This article is the second in a series covering the Hoover Institution’s turn leftwards. Read the first piece here. Senior Fellow Niall Ferguson published a response in the Review yesterday.
For an institution claiming to be a bastion of freedom rather than activism, Hoover doth protest too much.
Last week, I published an article in the Review detailing Hoover’s woke-ward shift, entitled “Hoover Goes Woke”; Dr. Niall Ferguson wrote a response characterizing my argument as misguided. He urged me “to take a closer look at all the Hoover Institution has to offer.” Okay.
I did some more digging and wrote this article as a result of conversations with a number of Hoover Fellows and donors who spoke anonymously due to fear of reprisal.
Several sources inside the Hoover Institution have confirmed that Director Condoleezza Rice handpicked Caroline Hoxby, a professor in the economics department, to serve on Hoover’s formal search committee. Hoxby physically assaulted a Stanford student in 2014 and recently defended anti-Asian affirmative action policies in court. Those on the search committee are tasked with handing out what is effectively tenure: Senior Fellows at Hoover have continuing term contracts, meaning they will stay on at Hoover unless something egregious happens. Senior Fellows also sit on the “core governance group” which, along with the Board of Overseers, is one of the most powerful bodies at Hoover.
As a result of Director Rice’s appointments to the search committee, nearly half of Hoover’s fellows are now Democrats. However, Hoover does their best to shield this from the donor class: more conservative Senior Fellows are specifically chosen to mingle with donors at events, furthering the illusion that Hoover is a conservative institution. Hoover is a conservative institution to the donors, but not to the university.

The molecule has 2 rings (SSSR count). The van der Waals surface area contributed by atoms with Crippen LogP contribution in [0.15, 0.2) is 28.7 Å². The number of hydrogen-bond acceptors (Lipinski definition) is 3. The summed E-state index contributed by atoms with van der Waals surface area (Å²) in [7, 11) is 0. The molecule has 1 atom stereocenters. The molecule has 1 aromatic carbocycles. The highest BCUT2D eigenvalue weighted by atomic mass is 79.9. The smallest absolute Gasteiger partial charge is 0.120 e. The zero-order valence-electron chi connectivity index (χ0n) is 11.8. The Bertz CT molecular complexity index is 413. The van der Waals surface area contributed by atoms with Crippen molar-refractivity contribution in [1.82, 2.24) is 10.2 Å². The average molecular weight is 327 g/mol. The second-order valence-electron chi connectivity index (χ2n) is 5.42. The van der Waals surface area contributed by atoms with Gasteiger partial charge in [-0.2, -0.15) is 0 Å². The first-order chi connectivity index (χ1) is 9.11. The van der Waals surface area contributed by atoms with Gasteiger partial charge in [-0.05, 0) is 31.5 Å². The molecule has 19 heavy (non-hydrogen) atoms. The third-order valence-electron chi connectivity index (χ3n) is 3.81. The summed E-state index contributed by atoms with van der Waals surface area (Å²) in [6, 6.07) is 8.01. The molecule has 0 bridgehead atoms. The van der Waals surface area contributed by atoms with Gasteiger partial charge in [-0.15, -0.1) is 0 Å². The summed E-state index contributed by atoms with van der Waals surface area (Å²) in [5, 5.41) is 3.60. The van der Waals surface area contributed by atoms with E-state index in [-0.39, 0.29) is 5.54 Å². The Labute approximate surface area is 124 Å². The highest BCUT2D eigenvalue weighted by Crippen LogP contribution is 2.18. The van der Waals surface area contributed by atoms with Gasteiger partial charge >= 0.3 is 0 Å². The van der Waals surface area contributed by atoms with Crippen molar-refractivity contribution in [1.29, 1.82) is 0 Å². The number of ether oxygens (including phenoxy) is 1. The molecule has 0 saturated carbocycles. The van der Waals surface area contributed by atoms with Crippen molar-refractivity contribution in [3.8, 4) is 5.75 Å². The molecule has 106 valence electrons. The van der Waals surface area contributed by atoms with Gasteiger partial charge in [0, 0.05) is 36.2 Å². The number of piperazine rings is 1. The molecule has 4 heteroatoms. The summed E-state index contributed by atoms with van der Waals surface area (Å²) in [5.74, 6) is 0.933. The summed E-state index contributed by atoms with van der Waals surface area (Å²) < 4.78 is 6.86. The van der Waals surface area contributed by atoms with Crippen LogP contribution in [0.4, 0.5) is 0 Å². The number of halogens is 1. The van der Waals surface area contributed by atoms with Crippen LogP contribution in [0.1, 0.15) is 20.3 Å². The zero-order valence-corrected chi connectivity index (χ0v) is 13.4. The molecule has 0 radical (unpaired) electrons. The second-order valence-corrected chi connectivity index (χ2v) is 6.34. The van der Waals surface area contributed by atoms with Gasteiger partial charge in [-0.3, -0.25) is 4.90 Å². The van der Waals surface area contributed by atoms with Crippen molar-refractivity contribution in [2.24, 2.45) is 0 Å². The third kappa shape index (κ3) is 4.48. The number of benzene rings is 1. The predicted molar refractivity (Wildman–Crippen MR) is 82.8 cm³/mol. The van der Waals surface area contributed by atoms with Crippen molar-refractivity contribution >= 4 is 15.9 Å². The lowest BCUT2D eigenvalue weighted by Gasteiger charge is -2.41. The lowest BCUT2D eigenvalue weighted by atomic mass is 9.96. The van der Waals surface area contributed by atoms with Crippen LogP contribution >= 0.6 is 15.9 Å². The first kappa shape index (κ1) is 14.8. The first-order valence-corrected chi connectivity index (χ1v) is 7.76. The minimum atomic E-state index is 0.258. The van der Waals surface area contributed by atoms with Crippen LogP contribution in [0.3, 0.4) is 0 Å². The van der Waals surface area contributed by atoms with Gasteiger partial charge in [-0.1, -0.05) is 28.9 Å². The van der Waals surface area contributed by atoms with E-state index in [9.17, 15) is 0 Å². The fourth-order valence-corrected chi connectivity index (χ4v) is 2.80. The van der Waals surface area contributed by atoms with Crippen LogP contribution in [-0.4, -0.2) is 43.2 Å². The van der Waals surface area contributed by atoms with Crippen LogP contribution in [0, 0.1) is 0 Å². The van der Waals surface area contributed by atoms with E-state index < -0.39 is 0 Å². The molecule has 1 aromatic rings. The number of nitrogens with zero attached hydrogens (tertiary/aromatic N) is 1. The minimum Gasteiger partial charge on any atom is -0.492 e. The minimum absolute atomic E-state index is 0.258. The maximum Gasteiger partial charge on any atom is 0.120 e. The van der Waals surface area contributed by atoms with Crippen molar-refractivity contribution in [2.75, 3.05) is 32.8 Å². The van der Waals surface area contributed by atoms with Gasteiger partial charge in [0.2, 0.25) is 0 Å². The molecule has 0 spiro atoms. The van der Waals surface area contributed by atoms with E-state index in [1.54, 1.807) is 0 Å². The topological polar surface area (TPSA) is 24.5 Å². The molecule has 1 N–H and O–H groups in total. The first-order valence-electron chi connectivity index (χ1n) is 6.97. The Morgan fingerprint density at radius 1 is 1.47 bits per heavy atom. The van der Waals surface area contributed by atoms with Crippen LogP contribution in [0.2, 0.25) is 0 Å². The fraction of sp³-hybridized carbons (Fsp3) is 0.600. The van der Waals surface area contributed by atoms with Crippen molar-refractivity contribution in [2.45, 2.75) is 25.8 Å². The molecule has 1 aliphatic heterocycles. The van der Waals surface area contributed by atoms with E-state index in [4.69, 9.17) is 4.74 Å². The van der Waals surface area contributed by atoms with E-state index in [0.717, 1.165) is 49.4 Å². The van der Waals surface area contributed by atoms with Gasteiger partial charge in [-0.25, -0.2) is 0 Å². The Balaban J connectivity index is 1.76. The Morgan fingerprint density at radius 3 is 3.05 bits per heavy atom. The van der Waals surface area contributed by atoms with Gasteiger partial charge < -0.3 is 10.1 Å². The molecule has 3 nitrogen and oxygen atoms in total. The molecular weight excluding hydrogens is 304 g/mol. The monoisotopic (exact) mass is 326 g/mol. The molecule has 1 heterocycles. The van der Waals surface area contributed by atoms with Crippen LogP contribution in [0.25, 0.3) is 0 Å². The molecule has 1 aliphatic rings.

Hoover hasn’t learned its lesson from the outcry that came as a result from my previous article. Today, the Hoover team sent out an email advertising their Juneteenth event (taking place a week late, on June 27). Celebrating Juneteenth itself is not objectionable, but this email includes information about a “discussion on Leveraging Institutions to Promote Racial Equity.” Not equality—equity, a left-wing buzz word that demands equality of outcomes, not opportunities. Equity is antithetical to liberty, Hoover’s alleged core value.
Though Hoover’s spokeswoman Eryn Tillman has claimed in an earlier conversation that Hoover is scarcely involved with the planning and execution of these “affinity group” events, Director Condoleezza Rice herself is speaking on the panel. “Leveraging institutions” directly translates to “leftist administrative takeover” that extends as far up as Hoover’s director. The panel also will feature Stanford’s Associate Dean of Students Darrell Green (his pronouns brazenly listed on his webpage); if any group has facilitated the dissemination of progressive values throughout Stanford, it is administrators like him.